Mind the Gap

Developing meso-level theories that bridge the gap between micro-scale information about neurons and macro-scale information about brains is quite difficult given the current state of knowledge in neuroscience and the cognitive sciences. Neuroscience has given us exquisitely detailed knowledge of neurons and their sub-cellular signaling processes. Unfortunately, it’s not yet clear how to link this micro-scale knowledge to cognitive models of intelligence. Even simply defining the problem space is a challenge. The Human Connectome Project is an ongoing effort to create a map of the human brain’s large and tangled connectome of an estimated 86 billion neurons and more than 1.5 x 1014 cortical synapses. Begun in 2011, it is yet incomplete. The only organism to date with a fully mapped connectome is C. elegans, a one millimeter worm with a nervous system comprising just 302 neurons. Related efforts like the Human Brain Project have thus far yielded disappointing results

In contrast, cognitive neuroscience and neurology have given us macro-scale models of regional brain networks and their correspondence to specific types of human behavior and cognition that contribute to intelligence. Of particular importance to AGI research is decades-old evidence which supports the existence of multiple learning and memory processes running in parallel via distinct brain subsystems to represent the full range of human knowledge and skill. However, these models do not readily translate down to the details of machine learning algorithms or model implementation.

In Goldilocks fashion, a level of articulation that would be “just right” for supporting algorithmic implementation is a set of meso-level descriptions of how particular cognitive functions are realized in the brain. Developing these descriptions is additionally challenging because of limitations in the currently available methods for examining brains, neurons, and everything in between. The most widely used brain imaging techniques in cognitive neuroscience and neurology such as fMRI, EEG, PET, MEG, DTI, and TMS/TDCS generally lack the resolution to peer into the (living) human beyond a macro level. Neuroscience research utilizes more invasive and high-resolution techniques with animals like rodents and non-human primates, which provides insight into processes that humans share in common with those animals such as visual perception and motor control. The depth of knowledge achieved for vision and motor processing through animal research has led to groundbreaking technologies like retinal implants and neuroprosthetics that have perhaps contributed to a false sense of how close neuroscientists are to understanding higher-level cognition to the same depth. However, much of what contributes to human intelligence either isn’t shared with other animals, or isn’t easily probed using experimental methods that measure cognition in humans (i.e., they can’t talk to us). Lack of meso-scale theories for many cognitive processes like language, complex reasoning, and explicit memory may be the ultimate limiting factor to creating human-like artificial general intelligence at this time. Fortunately, there are more recent examples of research making progress on this front.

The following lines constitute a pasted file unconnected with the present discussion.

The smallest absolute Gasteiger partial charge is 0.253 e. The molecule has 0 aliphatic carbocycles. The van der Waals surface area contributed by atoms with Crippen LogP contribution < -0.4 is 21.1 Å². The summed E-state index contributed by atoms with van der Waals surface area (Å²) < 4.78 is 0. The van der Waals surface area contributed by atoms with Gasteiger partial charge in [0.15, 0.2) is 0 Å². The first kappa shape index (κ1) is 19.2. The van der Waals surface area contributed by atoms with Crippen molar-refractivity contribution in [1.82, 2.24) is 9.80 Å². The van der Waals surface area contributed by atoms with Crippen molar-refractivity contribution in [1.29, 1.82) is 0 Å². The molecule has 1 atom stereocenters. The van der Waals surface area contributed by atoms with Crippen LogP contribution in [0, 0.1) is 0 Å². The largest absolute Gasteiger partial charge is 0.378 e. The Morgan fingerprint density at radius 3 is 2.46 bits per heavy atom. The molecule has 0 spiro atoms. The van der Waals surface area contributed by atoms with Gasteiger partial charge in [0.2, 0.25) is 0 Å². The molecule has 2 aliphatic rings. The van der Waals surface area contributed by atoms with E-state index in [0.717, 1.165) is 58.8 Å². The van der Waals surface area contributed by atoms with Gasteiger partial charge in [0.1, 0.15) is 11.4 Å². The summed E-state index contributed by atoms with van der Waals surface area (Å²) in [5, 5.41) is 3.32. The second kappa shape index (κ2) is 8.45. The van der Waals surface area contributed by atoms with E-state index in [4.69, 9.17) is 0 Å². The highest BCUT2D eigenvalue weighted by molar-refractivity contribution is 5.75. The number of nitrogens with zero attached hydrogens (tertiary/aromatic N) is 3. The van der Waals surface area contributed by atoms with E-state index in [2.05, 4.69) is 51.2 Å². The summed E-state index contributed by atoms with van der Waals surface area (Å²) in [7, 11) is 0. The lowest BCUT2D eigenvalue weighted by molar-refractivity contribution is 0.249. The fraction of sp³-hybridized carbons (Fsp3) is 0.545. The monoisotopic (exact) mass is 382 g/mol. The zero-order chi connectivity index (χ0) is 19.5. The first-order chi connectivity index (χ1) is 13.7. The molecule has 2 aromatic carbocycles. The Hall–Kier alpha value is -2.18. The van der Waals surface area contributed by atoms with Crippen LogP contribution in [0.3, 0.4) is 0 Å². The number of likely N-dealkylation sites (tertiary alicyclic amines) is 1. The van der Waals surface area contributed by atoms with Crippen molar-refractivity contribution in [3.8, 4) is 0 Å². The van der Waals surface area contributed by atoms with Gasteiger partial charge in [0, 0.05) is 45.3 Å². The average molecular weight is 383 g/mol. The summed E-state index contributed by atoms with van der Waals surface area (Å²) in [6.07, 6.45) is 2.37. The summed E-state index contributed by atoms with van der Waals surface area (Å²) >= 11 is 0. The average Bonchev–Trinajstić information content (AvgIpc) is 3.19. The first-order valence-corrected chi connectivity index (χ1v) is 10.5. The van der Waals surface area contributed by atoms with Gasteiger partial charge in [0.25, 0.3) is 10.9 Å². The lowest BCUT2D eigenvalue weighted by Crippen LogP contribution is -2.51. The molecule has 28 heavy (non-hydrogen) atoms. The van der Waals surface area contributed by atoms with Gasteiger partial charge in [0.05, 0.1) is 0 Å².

With a goal as ambitious as creating AGI, deeper collaboration is needed between the core engineering and computer science fields that have pushed AI technology forward in recent years, and fields that systematically study human intelligence. There’s been recent fanfare around the synergistic combination of AI and neuroscience, but a true interdisciplinary AGI effort would benefit from inviting other disciplines to the table, too. Cognitive psychologists can speak to the results of over a half century of scientific research on human cognition and behavior, including intelligence. Cognitive neuroscientists add evidence for how those cognitive functions and behaviors are localized and represented in the brain. Psychometricians provide knowledge of how we define, operationalize, and measure a construct like intelligence, and inform cognitive modeling methods. Philosophers bring with them the highly relevant fields of logic, epistemology, and philosophy of mind. They can also address the ocean of ethical dilemmas that are sure to arise as AGI is introduced to the world. There is a wealth of expertise and institutional knowledge from these fields and others that can be leveraged alongside engineering and computer science in the effort to develop AGI. The sooner we all start working together, the better. Or worse. Take your pick.